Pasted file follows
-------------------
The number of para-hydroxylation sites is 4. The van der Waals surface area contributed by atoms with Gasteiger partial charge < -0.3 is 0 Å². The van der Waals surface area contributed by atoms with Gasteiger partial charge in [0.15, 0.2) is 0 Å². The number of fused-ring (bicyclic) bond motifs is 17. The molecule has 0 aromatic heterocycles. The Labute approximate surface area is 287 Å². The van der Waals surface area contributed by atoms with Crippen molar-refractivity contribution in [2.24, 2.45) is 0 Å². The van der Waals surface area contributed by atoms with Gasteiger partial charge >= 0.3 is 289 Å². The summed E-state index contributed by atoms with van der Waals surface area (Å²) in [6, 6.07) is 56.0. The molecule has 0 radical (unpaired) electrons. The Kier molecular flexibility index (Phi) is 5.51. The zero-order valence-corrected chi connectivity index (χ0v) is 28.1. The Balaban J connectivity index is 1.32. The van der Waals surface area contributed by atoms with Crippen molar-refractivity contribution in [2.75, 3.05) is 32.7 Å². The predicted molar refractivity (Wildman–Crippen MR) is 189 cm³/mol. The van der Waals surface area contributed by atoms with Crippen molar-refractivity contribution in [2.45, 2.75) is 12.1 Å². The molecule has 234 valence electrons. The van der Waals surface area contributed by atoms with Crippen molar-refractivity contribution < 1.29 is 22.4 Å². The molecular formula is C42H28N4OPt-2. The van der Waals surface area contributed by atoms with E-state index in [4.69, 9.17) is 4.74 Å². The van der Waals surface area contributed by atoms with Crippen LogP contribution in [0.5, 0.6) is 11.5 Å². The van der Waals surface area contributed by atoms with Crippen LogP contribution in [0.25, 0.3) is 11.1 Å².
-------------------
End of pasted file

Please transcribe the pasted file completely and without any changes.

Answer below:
The number of para-hydroxylation sites is 4. The van der Waals surface area contributed by atoms with Gasteiger partial charge < -0.3 is 0 Å². The van der Waals surface area contributed by atoms with Gasteiger partial charge in [0.15, 0.2) is 0 Å². The number of fused-ring (bicyclic) bond motifs is 17. The molecule has 0 aromatic heterocycles. The Labute approximate surface area is 287 Å². The van der Waals surface area contributed by atoms with Crippen molar-refractivity contribution in [2.24, 2.45) is 0 Å². The van der Waals surface area contributed by atoms with Gasteiger partial charge >= 0.3 is 289 Å². The summed E-state index contributed by atoms with van der Waals surface area (Å²) in [6, 6.07) is 56.0. The molecule has 0 radical (unpaired) electrons. The Kier molecular flexibility index (Phi) is 5.51. The zero-order valence-corrected chi connectivity index (χ0v) is 28.1. The Balaban J connectivity index is 1.32. The van der Waals surface area contributed by atoms with Crippen molar-refractivity contribution in [2.75, 3.05) is 32.7 Å². The predicted molar refractivity (Wildman–Crippen MR) is 189 cm³/mol. The van der Waals surface area contributed by atoms with Crippen molar-refractivity contribution in [2.45, 2.75) is 12.1 Å². The molecule has 234 valence electrons. The van der Waals surface area contributed by atoms with Crippen molar-refractivity contribution < 1.29 is 22.4 Å². The molecular formula is C42H28N4OPt-2. The van der Waals surface area contributed by atoms with E-state index in [4.69, 9.17) is 4.74 Å². The van der Waals surface area contributed by atoms with Crippen LogP contribution in [0.5, 0.6) is 11.5 Å². The van der Waals surface area contributed by atoms with Crippen LogP contribution in [0.25, 0.3) is 11.1 Å².